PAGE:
DENVER—Post kidney transplant parathyroidectomy (PTx) may cause a transient decline in estimated glomerular filtration rate (eGFR) during the first few months but substantially improves to a level significantly superior to pre-PTx values, data show.
The impact of PTx on kidney transplant function is unclear. Worsening graft function in the presence of uncontrolled hyperparathyroidism is proposed as an indication for PTx. Researchers at Ohio State University Medical Center in Columbus, conducted a retrospective study of 3,000 transplant recipients. Of these, 33 underwent PTx because of uncontrolled hyperparathyroidism.
All patients were monitored for a change in eGFR for one year pre- and post- PTx. The researchers also looked at graft loss and mortality. The mean age of the patients was 49 years.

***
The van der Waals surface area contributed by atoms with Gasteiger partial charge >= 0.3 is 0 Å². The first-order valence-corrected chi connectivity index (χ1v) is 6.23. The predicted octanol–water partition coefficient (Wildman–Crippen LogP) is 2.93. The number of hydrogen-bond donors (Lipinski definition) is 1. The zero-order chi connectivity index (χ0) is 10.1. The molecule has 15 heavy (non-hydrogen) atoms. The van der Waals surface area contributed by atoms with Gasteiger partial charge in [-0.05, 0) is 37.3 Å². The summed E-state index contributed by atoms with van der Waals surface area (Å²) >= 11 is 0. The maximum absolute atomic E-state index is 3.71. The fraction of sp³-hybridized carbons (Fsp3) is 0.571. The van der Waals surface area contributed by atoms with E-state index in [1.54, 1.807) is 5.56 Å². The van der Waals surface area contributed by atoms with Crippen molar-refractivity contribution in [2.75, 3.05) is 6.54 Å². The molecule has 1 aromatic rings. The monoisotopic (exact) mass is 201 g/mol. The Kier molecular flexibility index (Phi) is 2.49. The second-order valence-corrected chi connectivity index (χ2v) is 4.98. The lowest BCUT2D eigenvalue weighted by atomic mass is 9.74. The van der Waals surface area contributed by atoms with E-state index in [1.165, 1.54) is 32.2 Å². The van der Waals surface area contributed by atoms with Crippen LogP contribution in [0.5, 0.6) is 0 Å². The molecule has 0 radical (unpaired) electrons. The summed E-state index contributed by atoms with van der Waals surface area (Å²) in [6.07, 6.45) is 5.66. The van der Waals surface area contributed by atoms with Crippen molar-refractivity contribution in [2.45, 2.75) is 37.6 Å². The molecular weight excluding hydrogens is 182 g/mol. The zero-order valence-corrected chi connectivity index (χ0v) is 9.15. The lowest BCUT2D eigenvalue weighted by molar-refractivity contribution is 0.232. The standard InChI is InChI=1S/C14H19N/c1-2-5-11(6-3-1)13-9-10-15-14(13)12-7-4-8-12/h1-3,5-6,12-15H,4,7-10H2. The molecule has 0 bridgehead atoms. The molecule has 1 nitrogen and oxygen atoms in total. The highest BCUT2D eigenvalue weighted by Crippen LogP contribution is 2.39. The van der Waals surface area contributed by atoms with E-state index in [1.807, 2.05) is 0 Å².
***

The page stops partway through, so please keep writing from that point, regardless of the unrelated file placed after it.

Samir Parikh, MD, and colleagues observed a significant decline in the first three months, with a mean eGFR slope of -3.0611/month compared with – 0.123853/month pre-PTx. However, at one year, the researchers found the mean eGFR significantly improved with overall mean GFR slope of – 0.08515/month compared with mean GFR slope pre-PTx, a difference of -0.0438/month.
Six patients (18%) lost their graft within 35 months of follow-up. No graft loss was reported during the first year and the causes of graft loss were rejection (two patients), reflux pyelonephritis (one patient), and chronic allograft nephropathy (three patients). Three patients died within 12 months of PTx secondary to myocardial infarction (one patient), surgical complication (one patient), and sepsis (one patient).